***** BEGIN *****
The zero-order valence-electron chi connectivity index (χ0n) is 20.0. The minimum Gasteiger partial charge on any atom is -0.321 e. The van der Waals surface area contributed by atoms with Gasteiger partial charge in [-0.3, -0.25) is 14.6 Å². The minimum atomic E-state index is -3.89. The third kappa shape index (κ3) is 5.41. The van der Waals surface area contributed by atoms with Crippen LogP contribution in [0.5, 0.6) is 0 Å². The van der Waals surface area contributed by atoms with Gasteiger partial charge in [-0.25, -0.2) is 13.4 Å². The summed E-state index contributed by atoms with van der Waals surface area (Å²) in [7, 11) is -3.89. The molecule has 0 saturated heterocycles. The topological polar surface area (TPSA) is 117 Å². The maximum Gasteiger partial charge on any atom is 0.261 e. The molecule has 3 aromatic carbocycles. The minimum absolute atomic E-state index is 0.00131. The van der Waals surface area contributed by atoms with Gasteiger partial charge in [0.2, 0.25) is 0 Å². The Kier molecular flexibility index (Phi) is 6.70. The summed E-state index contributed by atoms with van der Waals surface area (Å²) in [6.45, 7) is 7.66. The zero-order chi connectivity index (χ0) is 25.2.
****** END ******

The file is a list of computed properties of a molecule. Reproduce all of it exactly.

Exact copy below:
The zero-order valence-electron chi connectivity index (χ0n) is 20.0. The minimum Gasteiger partial charge on any atom is -0.321 e. The van der Waals surface area contributed by atoms with Gasteiger partial charge in [-0.3, -0.25) is 14.6 Å². The minimum atomic E-state index is -3.89. The third kappa shape index (κ3) is 5.41. The van der Waals surface area contributed by atoms with Crippen LogP contribution in [0.5, 0.6) is 0 Å². The van der Waals surface area contributed by atoms with Gasteiger partial charge in [-0.25, -0.2) is 13.4 Å². The summed E-state index contributed by atoms with van der Waals surface area (Å²) in [7, 11) is -3.89. The molecule has 0 saturated heterocycles. The topological polar surface area (TPSA) is 117 Å². The maximum Gasteiger partial charge on any atom is 0.261 e. The molecule has 3 aromatic carbocycles. The minimum absolute atomic E-state index is 0.00131. The van der Waals surface area contributed by atoms with Gasteiger partial charge in [0.2, 0.25) is 0 Å². The Kier molecular flexibility index (Phi) is 6.70. The summed E-state index contributed by atoms with van der Waals surface area (Å²) in [6.45, 7) is 7.66. The zero-order chi connectivity index (χ0) is 25.2.